1916 would be much, much worse.
Lostock Hall men
August 31 - September 7
Recruitment of the Preston Pals, 7Bn of the Loyal North Lancs Regt., including a number of men from Lostock Hall.
In an attack on German trenches at Pilkem near Ypres, 1Bn Loyal North Lancs took over 600 prisoners but lost 6 officers and 178 other ranks, including John Bennett, the first man from Lostock Hall to lose his life.
Henry Gibson joined the army under an alias, Henry Wilson. He had previously fought in South Africa. He landed with 1Bn Loyal North Lancs in August, fought on the Marne and the Aisne, and was killed near Ypres on 31 October.
James Fairclough from Lostock Hall and Harold Southworth from Farington, both of the Scots Guards, along with several men from Leyland, were buried alive in a trench which was mined by the Germans. They had been in France just 11 days.
Joseph Hardman (Scots Guards) was killed on 12 March.
John Morris, with King's Royal Rifles, is killed on 24 April.
A number of Lostock Hall men fought at Gallipoli, though mainly later in the campaign, and none lost their life there.
Lord Derby launched a recruitment campaign which arrived in Preston at the end of the month. Outrage felt by the sinking of the Lusitania gave a boost to recruitment. In Lostock Hall and Bamber Bridge significant numbers of men joined the Royal Field Artillery.
John Henry Park of the King's Own Royal Lancaster Regt. was killed on 8 May during fighting at Zonnebeke, near Langemark.
Fred Buck of the Scots Guards was killed on May 16. His Bn lost 10 officers and 400 other ranks, killed or wounded.
In the northern part of the front, at Zonnebeke, Sgt Arthur Bleasdale of the Cheshire Regt. was killed on 25 May. Although the Germans had made some advances, they failed to break through and this part of the campaign came to an end.
Ernest Sturzaker had been in France for just a fortnight when he was killed going 'over the top' on 16 June with the Royal Scots Fusiliers. His half-brother, William Kellett, was with 1/4Bn Loyal North Lancs and had been in France since the beginning of May. He was wounded on 15 June and died on 23rd.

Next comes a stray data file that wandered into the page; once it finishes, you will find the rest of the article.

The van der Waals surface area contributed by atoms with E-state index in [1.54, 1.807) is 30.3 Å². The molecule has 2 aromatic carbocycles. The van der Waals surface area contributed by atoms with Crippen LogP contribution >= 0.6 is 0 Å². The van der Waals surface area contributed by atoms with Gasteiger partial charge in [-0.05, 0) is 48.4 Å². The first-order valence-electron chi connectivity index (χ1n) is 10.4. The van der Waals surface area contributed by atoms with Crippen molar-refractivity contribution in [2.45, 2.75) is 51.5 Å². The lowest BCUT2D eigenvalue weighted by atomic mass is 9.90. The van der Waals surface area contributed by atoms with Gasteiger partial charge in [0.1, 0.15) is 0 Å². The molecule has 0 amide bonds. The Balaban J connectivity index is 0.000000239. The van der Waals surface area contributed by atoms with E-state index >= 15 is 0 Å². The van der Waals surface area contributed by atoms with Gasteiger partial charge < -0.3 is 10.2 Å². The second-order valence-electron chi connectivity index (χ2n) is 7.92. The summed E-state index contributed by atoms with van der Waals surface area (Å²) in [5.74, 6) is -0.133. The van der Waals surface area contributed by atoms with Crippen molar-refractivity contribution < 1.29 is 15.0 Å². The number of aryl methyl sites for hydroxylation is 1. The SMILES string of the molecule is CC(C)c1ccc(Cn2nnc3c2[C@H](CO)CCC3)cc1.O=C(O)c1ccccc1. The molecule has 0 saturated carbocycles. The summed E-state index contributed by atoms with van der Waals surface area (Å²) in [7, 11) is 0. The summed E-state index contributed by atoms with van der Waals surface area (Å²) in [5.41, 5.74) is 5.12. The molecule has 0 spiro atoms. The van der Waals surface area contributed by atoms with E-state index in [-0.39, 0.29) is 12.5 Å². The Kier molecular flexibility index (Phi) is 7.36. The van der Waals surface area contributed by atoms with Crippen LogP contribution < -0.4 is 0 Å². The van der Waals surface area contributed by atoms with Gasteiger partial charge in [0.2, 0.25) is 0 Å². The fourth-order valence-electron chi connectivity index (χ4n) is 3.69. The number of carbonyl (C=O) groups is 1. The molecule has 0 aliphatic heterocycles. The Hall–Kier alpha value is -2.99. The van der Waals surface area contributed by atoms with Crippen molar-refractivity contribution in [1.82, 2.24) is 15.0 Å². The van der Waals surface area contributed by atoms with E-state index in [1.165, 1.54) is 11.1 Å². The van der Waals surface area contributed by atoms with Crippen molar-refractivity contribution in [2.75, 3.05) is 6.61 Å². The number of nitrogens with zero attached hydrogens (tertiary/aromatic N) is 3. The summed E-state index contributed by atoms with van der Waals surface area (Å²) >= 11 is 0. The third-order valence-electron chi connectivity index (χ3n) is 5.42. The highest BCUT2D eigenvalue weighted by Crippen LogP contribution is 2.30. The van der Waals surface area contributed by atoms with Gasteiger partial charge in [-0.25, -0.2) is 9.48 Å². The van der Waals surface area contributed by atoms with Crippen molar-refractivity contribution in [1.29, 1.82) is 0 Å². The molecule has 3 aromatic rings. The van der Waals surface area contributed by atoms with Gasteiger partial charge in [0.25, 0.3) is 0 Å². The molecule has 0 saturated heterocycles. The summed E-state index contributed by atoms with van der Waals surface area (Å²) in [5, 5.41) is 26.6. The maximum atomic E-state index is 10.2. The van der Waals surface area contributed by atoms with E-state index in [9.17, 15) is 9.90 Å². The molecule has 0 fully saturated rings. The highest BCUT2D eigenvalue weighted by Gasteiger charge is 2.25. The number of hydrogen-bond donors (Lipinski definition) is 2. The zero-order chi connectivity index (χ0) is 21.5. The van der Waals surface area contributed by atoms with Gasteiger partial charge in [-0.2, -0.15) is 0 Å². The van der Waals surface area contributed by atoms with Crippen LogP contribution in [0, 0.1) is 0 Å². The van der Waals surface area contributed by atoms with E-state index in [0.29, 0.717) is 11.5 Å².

1/4LNLR also included the 'Pals' company from Chorley, the 'Chorley Terriers', who were slaughtered in this action.
For personal accounts of the action that day, click here.
Sgt Richard Morris, of the King's Royal Rifle Corps had been in Flanders about 10 weeks. His Bn was in the trenches at Hooge when the Germans attacked using flamethrowers and trench mortars. The Bn lost nearly all its officers, 35 other ranks killed, 187 wounded and 67 missing, including Richard, whose body was never found.
L/Cpl John Barnish of 7Bn Loyal North Lancs died of wounds on 5 December near Festubert.
Gas! GAS! Quick, boys!—An ecstasy of fumbling
Fitting the clumsy helmets just in time,
But someone still was yelling out and stumbling
And flound’ring like a man in fire or lime.—
Dim through the misty panes and thick green light,
As under a green sea, I saw him drowning.
From Dulce et Decorum Est, by Wilfred Owen
British infantry advancing through their own gas,
Battle of Loos, 25 September 1915